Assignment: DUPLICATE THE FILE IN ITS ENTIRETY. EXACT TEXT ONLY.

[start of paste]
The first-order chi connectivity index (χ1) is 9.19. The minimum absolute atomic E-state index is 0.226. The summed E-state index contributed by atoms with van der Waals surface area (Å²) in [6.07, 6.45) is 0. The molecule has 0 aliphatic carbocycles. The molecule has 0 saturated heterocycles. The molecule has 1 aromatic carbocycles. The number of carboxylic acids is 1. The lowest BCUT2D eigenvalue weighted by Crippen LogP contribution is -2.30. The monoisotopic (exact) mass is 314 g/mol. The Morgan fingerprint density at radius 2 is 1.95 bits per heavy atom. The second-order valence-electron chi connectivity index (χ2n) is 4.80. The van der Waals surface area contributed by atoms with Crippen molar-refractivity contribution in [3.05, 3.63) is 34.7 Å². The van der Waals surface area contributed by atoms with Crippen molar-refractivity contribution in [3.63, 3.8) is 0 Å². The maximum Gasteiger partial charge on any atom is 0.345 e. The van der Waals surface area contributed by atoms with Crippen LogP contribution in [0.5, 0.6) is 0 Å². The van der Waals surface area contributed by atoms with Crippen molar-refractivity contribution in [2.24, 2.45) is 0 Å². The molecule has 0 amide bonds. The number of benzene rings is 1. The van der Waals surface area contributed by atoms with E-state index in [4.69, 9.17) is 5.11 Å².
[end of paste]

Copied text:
The first-order chi connectivity index (χ1) is 9.19. The minimum absolute atomic E-state index is 0.226. The summed E-state index contributed by atoms with van der Waals surface area (Å²) in [6.07, 6.45) is 0. The molecule has 0 aliphatic carbocycles. The molecule has 0 saturated heterocycles. The molecule has 1 aromatic carbocycles. The number of carboxylic acids is 1. The lowest BCUT2D eigenvalue weighted by Crippen LogP contribution is -2.30. The monoisotopic (exact) mass is 314 g/mol. The Morgan fingerprint density at radius 2 is 1.95 bits per heavy atom. The second-order valence-electron chi connectivity index (χ2n) is 4.80. The van der Waals surface area contributed by atoms with Crippen molar-refractivity contribution in [3.05, 3.63) is 34.7 Å². The van der Waals surface area contributed by atoms with Crippen molar-refractivity contribution in [3.63, 3.8) is 0 Å². The maximum Gasteiger partial charge on any atom is 0.345 e. The van der Waals surface area contributed by atoms with Crippen LogP contribution in [0.5, 0.6) is 0 Å². The van der Waals surface area contributed by atoms with Crippen molar-refractivity contribution in [2.24, 2.45) is 0 Å². The molecule has 0 amide bonds. The number of benzene rings is 1. The van der Waals surface area contributed by atoms with E-state index in [4.69, 9.17) is 5.11 Å².